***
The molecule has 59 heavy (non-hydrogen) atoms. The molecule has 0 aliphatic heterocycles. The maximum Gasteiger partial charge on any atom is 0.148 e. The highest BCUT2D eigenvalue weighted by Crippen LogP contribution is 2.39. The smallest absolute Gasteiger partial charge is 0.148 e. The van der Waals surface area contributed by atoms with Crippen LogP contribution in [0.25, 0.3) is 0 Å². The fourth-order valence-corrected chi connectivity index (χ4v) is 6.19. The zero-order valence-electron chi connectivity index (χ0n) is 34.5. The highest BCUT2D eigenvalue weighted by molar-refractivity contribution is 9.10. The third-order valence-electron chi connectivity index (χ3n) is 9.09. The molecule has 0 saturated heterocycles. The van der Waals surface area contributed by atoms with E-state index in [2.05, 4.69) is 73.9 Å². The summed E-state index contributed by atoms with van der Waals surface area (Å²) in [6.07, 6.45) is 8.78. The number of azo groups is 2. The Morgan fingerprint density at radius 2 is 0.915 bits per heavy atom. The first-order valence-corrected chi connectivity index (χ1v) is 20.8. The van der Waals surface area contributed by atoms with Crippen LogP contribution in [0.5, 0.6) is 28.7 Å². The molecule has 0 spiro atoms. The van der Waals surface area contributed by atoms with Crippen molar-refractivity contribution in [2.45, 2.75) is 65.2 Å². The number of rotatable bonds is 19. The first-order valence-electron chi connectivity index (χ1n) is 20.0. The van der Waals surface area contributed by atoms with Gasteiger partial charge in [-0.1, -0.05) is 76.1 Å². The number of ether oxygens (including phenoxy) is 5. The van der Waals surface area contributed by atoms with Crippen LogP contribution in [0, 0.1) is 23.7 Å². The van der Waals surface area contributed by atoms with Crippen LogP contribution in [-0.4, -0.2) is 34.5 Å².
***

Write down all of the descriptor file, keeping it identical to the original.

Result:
The molecule has 59 heavy (non-hydrogen) atoms. The molecule has 0 aliphatic heterocycles. The maximum Gasteiger partial charge on any atom is 0.148 e. The highest BCUT2D eigenvalue weighted by Crippen LogP contribution is 2.39. The smallest absolute Gasteiger partial charge is 0.148 e. The van der Waals surface area contributed by atoms with Crippen LogP contribution in [0.25, 0.3) is 0 Å². The fourth-order valence-corrected chi connectivity index (χ4v) is 6.19. The zero-order valence-electron chi connectivity index (χ0n) is 34.5. The highest BCUT2D eigenvalue weighted by molar-refractivity contribution is 9.10. The third-order valence-electron chi connectivity index (χ3n) is 9.09. The molecule has 0 saturated heterocycles. The van der Waals surface area contributed by atoms with E-state index in [2.05, 4.69) is 73.9 Å². The summed E-state index contributed by atoms with van der Waals surface area (Å²) in [6.07, 6.45) is 8.78. The number of azo groups is 2. The Morgan fingerprint density at radius 2 is 0.915 bits per heavy atom. The first-order valence-corrected chi connectivity index (χ1v) is 20.8. The van der Waals surface area contributed by atoms with Crippen LogP contribution in [0.5, 0.6) is 28.7 Å². The molecule has 0 spiro atoms. The van der Waals surface area contributed by atoms with Crippen molar-refractivity contribution in [2.45, 2.75) is 65.2 Å². The number of rotatable bonds is 19. The first-order valence-electron chi connectivity index (χ1n) is 20.0. The van der Waals surface area contributed by atoms with Gasteiger partial charge in [-0.1, -0.05) is 76.1 Å². The number of ether oxygens (including phenoxy) is 5. The van der Waals surface area contributed by atoms with Crippen LogP contribution in [0, 0.1) is 23.7 Å². The van der Waals surface area contributed by atoms with Crippen LogP contribution in [-0.4, -0.2) is 34.5 Å².